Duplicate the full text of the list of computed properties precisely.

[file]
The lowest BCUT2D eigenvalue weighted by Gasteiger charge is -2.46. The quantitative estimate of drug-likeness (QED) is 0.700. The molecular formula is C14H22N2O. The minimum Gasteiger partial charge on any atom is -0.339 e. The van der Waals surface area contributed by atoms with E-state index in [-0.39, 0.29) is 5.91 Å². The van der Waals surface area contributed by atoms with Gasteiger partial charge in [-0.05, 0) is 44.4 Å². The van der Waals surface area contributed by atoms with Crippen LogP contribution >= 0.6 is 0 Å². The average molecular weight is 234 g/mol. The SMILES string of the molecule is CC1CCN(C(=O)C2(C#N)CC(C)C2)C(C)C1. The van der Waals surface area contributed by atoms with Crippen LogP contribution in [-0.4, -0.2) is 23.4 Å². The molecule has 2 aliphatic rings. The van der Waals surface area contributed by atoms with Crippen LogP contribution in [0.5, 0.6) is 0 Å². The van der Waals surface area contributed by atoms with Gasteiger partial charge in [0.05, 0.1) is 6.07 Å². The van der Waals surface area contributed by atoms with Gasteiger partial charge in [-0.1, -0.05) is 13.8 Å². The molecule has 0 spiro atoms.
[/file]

The lowest BCUT2D eigenvalue weighted by Gasteiger charge is -2.46. The quantitative estimate of drug-likeness (QED) is 0.700. The molecular formula is C14H22N2O. The minimum Gasteiger partial charge on any atom is -0.339 e. The van der Waals surface area contributed by atoms with E-state index in [-0.39, 0.29) is 5.91 Å². The van der Waals surface area contributed by atoms with Gasteiger partial charge in [-0.05, 0) is 44.4 Å². The van der Waals surface area contributed by atoms with Crippen LogP contribution >= 0.6 is 0 Å². The average molecular weight is 234 g/mol. The SMILES string of the molecule is CC1CCN(C(=O)C2(C#N)CC(C)C2)C(C)C1. The van der Waals surface area contributed by atoms with Crippen LogP contribution in [-0.4, -0.2) is 23.4 Å². The molecule has 2 aliphatic rings. The van der Waals surface area contributed by atoms with Crippen LogP contribution in [0.5, 0.6) is 0 Å². The van der Waals surface area contributed by atoms with Gasteiger partial charge in [0.05, 0.1) is 6.07 Å². The van der Waals surface area contributed by atoms with Gasteiger partial charge in [-0.1, -0.05) is 13.8 Å². The molecule has 0 spiro atoms.